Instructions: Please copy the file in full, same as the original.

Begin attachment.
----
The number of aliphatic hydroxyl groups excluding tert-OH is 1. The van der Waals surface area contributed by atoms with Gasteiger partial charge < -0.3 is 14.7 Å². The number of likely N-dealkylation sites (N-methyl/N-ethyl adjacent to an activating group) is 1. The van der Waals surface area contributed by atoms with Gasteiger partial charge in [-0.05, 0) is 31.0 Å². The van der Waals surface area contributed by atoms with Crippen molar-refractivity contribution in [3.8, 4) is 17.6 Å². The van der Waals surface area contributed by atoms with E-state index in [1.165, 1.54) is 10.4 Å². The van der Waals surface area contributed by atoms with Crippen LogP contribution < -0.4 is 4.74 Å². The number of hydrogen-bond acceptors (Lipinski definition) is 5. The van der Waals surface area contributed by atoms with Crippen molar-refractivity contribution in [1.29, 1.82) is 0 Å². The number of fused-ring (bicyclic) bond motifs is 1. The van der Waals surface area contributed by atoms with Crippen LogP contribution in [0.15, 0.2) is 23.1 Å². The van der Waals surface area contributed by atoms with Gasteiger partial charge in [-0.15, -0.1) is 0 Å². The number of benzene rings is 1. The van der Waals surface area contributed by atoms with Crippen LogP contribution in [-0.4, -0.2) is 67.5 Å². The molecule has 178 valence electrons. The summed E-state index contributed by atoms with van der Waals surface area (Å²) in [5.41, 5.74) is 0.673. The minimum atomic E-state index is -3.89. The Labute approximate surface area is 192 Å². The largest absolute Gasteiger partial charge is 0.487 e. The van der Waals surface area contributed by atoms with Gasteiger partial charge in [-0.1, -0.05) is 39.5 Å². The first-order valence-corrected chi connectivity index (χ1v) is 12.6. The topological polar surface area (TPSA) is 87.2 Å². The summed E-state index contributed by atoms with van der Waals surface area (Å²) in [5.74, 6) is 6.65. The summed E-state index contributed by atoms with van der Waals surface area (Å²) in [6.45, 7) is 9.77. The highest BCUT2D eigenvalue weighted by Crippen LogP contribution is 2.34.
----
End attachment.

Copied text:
The number of aliphatic hydroxyl groups excluding tert-OH is 1. The van der Waals surface area contributed by atoms with Gasteiger partial charge < -0.3 is 14.7 Å². The number of likely N-dealkylation sites (N-methyl/N-ethyl adjacent to an activating group) is 1. The van der Waals surface area contributed by atoms with Gasteiger partial charge in [-0.05, 0) is 31.0 Å². The van der Waals surface area contributed by atoms with Crippen molar-refractivity contribution in [3.8, 4) is 17.6 Å². The van der Waals surface area contributed by atoms with E-state index in [1.165, 1.54) is 10.4 Å². The van der Waals surface area contributed by atoms with Crippen LogP contribution < -0.4 is 4.74 Å². The number of hydrogen-bond acceptors (Lipinski definition) is 5. The van der Waals surface area contributed by atoms with Crippen molar-refractivity contribution in [1.29, 1.82) is 0 Å². The number of fused-ring (bicyclic) bond motifs is 1. The van der Waals surface area contributed by atoms with Crippen LogP contribution in [0.15, 0.2) is 23.1 Å². The van der Waals surface area contributed by atoms with Gasteiger partial charge in [-0.15, -0.1) is 0 Å². The number of benzene rings is 1. The van der Waals surface area contributed by atoms with Crippen LogP contribution in [-0.4, -0.2) is 67.5 Å². The molecule has 178 valence electrons. The summed E-state index contributed by atoms with van der Waals surface area (Å²) in [5.41, 5.74) is 0.673. The minimum atomic E-state index is -3.89. The Labute approximate surface area is 192 Å². The largest absolute Gasteiger partial charge is 0.487 e. The van der Waals surface area contributed by atoms with Gasteiger partial charge in [-0.1, -0.05) is 39.5 Å². The first-order valence-corrected chi connectivity index (χ1v) is 12.6. The topological polar surface area (TPSA) is 87.2 Å². The summed E-state index contributed by atoms with van der Waals surface area (Å²) in [5.74, 6) is 6.65. The summed E-state index contributed by atoms with van der Waals surface area (Å²) in [6.45, 7) is 9.77. The highest BCUT2D eigenvalue weighted by Crippen LogP contribution is 2.34.